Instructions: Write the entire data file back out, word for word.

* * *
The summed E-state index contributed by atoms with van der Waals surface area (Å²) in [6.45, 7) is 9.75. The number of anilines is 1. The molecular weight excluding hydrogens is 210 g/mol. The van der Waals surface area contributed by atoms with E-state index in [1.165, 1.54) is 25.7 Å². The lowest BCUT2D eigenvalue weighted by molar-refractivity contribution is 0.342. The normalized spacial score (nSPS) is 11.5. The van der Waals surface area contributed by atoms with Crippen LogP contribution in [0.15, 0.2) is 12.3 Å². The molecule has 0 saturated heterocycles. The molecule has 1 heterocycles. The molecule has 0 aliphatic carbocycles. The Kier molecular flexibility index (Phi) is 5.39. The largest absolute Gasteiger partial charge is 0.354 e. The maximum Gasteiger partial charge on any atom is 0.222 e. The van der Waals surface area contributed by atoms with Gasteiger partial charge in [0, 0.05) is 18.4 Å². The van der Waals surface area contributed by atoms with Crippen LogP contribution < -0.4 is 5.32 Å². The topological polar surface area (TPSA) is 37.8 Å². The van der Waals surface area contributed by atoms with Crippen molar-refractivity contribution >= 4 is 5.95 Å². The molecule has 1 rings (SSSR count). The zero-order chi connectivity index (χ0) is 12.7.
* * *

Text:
The summed E-state index contributed by atoms with van der Waals surface area (Å²) in [6.45, 7) is 9.75. The number of anilines is 1. The molecular weight excluding hydrogens is 210 g/mol. The van der Waals surface area contributed by atoms with E-state index in [1.165, 1.54) is 25.7 Å². The lowest BCUT2D eigenvalue weighted by molar-refractivity contribution is 0.342. The normalized spacial score (nSPS) is 11.5. The van der Waals surface area contributed by atoms with Crippen LogP contribution in [0.15, 0.2) is 12.3 Å². The molecule has 0 saturated heterocycles. The molecule has 1 heterocycles. The molecule has 0 aliphatic carbocycles. The Kier molecular flexibility index (Phi) is 5.39. The largest absolute Gasteiger partial charge is 0.354 e. The maximum Gasteiger partial charge on any atom is 0.222 e. The van der Waals surface area contributed by atoms with Gasteiger partial charge in [0, 0.05) is 18.4 Å². The van der Waals surface area contributed by atoms with Crippen LogP contribution < -0.4 is 5.32 Å². The topological polar surface area (TPSA) is 37.8 Å². The van der Waals surface area contributed by atoms with Crippen molar-refractivity contribution >= 4 is 5.95 Å². The molecule has 1 rings (SSSR count). The zero-order chi connectivity index (χ0) is 12.7.